McGill University’s Summer Program in Social and Cultural Psychiatry presents wonderful opportunities to share ideas with those who think a lot about culture and mental health, culture in mental health, and, perhaps most interesting, the culture of mental health. Allan Young, whose historical ethnography of posttraumatic stress disorder, The Harmony of Illusions, is a must-read for anyone interested in trauma studies, passed along the following example of PTSD’s exaggerated role in current US culture, from the Army Times:
Dogs bring home war’s stress, too
By Michelle Tan
– Staff writer
Posted : Thursday Dec 30, 2010 9:41:04 EST
SAN ANTONIO — Dogs suffer from post-traumatic stress, too.
Years of war and frequent deployments have affected military working dogs just as they have humans, and Dr. Walter Burghardt is trying to do something about it.
Dr. Burghardt explains:
“The dogs that go overseas … we’re starting to see some distress-related issues,” he said. “It results in difficulty doing work. They’re distracted by loud noises. We’re not saying it’s the same as in people, but there are common things.”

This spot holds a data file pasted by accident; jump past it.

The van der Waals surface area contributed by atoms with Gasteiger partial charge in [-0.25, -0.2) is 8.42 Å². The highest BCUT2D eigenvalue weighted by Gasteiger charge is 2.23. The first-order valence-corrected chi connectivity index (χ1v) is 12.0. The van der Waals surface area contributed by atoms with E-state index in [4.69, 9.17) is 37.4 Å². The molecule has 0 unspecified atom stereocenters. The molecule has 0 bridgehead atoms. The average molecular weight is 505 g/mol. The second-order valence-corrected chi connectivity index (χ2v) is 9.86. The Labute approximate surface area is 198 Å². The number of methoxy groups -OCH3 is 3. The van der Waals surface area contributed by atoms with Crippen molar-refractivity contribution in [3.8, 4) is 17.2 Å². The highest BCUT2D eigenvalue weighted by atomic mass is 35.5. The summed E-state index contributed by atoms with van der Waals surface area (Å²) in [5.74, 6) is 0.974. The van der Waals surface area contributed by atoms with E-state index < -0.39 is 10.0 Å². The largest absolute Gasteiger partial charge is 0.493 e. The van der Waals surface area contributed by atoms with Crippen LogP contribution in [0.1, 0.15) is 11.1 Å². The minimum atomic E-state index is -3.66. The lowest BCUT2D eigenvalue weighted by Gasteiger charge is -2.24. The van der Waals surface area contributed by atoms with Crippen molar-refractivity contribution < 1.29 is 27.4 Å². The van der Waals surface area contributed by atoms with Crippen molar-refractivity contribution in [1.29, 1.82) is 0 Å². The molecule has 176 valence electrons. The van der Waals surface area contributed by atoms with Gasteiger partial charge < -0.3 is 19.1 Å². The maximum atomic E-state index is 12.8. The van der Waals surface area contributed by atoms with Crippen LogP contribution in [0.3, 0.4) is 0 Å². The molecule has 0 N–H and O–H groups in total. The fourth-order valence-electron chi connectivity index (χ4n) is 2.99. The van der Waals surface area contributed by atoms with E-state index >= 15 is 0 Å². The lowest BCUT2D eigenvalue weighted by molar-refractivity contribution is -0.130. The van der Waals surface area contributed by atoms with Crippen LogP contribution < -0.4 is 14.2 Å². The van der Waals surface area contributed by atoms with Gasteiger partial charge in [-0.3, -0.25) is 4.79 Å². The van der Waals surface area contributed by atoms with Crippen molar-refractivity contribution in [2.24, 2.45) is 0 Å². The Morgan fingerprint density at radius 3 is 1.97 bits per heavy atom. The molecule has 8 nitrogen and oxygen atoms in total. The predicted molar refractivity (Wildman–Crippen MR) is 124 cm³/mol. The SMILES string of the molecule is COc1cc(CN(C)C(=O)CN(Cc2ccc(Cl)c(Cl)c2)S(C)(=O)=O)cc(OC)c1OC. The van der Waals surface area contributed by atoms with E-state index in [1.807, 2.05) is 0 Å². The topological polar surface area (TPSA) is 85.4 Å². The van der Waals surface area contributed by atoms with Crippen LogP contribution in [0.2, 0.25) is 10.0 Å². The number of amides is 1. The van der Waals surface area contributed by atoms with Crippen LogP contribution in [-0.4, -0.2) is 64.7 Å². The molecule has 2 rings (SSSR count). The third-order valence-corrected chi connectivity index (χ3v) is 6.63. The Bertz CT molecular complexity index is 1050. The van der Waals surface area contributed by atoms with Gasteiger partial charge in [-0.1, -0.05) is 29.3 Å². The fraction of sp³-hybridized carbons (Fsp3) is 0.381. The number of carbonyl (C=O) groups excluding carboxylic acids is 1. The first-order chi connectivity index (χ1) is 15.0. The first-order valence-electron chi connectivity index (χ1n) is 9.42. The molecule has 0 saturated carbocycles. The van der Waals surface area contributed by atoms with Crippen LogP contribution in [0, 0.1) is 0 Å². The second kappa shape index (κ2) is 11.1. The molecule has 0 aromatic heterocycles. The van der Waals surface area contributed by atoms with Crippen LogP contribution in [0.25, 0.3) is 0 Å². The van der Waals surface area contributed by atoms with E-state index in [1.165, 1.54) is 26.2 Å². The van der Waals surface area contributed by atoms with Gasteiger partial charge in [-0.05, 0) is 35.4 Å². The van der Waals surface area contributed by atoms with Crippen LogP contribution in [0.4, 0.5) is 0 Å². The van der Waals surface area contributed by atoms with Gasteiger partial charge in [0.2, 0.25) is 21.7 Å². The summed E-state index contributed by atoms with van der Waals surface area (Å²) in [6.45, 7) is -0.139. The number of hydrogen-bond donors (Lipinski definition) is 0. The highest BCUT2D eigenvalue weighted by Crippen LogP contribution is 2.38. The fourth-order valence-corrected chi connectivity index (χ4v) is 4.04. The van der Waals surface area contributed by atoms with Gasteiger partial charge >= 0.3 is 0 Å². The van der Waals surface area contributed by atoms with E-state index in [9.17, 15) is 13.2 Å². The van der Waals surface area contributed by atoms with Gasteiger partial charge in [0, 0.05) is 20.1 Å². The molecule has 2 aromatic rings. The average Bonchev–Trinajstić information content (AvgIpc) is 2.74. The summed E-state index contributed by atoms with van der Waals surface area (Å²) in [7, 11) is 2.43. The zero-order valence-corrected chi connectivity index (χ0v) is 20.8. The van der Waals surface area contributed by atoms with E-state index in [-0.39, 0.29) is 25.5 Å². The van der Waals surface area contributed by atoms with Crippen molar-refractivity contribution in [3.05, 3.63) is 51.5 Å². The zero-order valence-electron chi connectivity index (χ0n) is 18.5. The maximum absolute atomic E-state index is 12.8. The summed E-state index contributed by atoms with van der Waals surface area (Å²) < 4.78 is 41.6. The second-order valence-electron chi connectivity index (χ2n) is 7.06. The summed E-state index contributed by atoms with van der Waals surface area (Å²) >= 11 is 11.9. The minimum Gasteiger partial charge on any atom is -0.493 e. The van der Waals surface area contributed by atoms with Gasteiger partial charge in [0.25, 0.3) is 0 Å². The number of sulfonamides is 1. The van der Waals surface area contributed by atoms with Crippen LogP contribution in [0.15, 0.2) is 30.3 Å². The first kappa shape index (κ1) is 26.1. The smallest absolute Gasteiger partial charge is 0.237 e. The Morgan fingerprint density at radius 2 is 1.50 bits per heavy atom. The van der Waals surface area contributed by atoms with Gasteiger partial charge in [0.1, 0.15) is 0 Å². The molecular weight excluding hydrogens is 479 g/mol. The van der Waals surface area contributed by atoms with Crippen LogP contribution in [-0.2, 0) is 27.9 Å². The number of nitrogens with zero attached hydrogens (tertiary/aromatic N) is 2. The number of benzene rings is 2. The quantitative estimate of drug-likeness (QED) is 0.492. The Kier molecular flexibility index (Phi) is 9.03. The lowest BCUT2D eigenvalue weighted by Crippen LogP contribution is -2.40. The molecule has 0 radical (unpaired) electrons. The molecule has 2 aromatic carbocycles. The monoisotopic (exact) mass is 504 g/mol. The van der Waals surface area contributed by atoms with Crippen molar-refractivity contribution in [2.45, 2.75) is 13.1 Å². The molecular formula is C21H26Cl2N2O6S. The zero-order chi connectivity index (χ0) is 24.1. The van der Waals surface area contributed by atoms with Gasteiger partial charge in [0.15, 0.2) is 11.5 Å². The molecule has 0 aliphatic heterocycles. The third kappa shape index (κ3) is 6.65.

That includes hypervigilance or showing interest in escaping or avoiding places in which they used to be comfortable. For example, a dog that used to work at a security checkpoint or gate may try to pull away on his leash when he sees he’s being led to that checkpoint or gate, Burghardt said.
Some of the dogs also become very clingy or more irritable or aggressive, the doctor said.
“Canine PTSD” is either the most extreme example of what Richard McNally calls PTSD’s “bracket creep” or some perhaps nonintentional Pavloivan insight into the nature of stress response. Or perhaps both. If we take the “symptoms” reported in the article as accurate, and I have no reason to doubt the staff writers at the Army Times, then yes, dogs get stressed and want to avoid the sources of their stressors — classical conditioning, a la Ivan Pavlov (1849-1936; Pavlov even demonstrated conditioning using dogs, until they drowned in their cages when the River Neva flooded the basement of his laboratory). But canine posttraumatic stress disorder?
In case you were concerned that the Army veterinarians were not being careful about differential diagnosis, or perhaps even that some dogs might be faking in order to cash in on the generous disability benefits for veterans with PTSD:
[Dr. Burghardt] cautioned, “canine [post-traumatic stress disorder] is only diagnosed if the dog has combat exposure or repeated, prolonged deployments.”
The article continues with a description of the treatment given the dogs to get them right back “in the service”… which is, of course, the goal of treating human PTSD in the military as well.